Plaintiffs contend that Defendants' works are not parodic because they attack Barack Obama, Barbara Boxer, Al Gore, and others. They do, of course. But under Campbell, parodies are not limited only to those works that target only the original work or author. Instead, the question is whether the work at issue "is one that, at least in part, comments on that [original] author's works. Id. at 580."DeVore goes on to argue that his videos do indeed target Henley, who has long been identified with liberal and Democratic causes, and indeed asserts that the campaign chose to use Henley's songs for precisely that reason. DeVore also argues that the campaign's uses are fair even if they are more appropriately characterized as satires, citing Blanch v. Koons, 467 F.3d 244 (2d Cir. 2006), in which the Second Circuit found fair use in artist Jeff Koons' use of a photograph in a larger work.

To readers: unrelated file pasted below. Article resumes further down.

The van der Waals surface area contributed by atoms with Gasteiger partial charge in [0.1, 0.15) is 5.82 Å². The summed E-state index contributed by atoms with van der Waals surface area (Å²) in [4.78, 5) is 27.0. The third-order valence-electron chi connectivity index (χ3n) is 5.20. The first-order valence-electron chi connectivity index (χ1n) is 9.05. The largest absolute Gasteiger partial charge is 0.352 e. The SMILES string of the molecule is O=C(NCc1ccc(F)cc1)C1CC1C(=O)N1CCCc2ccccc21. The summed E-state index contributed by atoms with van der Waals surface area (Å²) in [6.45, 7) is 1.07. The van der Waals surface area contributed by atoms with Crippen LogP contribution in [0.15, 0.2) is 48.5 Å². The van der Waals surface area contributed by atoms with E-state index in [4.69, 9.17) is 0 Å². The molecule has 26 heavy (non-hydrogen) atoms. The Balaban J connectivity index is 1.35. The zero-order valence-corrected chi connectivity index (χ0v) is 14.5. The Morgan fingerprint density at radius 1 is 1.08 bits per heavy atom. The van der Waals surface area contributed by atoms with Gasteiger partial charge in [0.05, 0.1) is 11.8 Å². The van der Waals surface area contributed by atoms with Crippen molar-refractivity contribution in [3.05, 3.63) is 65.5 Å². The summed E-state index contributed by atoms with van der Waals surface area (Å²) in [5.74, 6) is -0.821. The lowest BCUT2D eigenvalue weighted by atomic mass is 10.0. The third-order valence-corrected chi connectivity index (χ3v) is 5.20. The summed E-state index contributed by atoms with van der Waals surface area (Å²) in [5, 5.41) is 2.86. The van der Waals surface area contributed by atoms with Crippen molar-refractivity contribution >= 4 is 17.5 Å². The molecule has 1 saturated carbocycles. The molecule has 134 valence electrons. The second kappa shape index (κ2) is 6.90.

DeVore's brief is indeed effective in dispelling the common oversimplification that "If it's parody, it's fair use; if it's satire, it's not." As the Supreme Court itself stated in footnote 14 of Campbell, it's not quite that simple: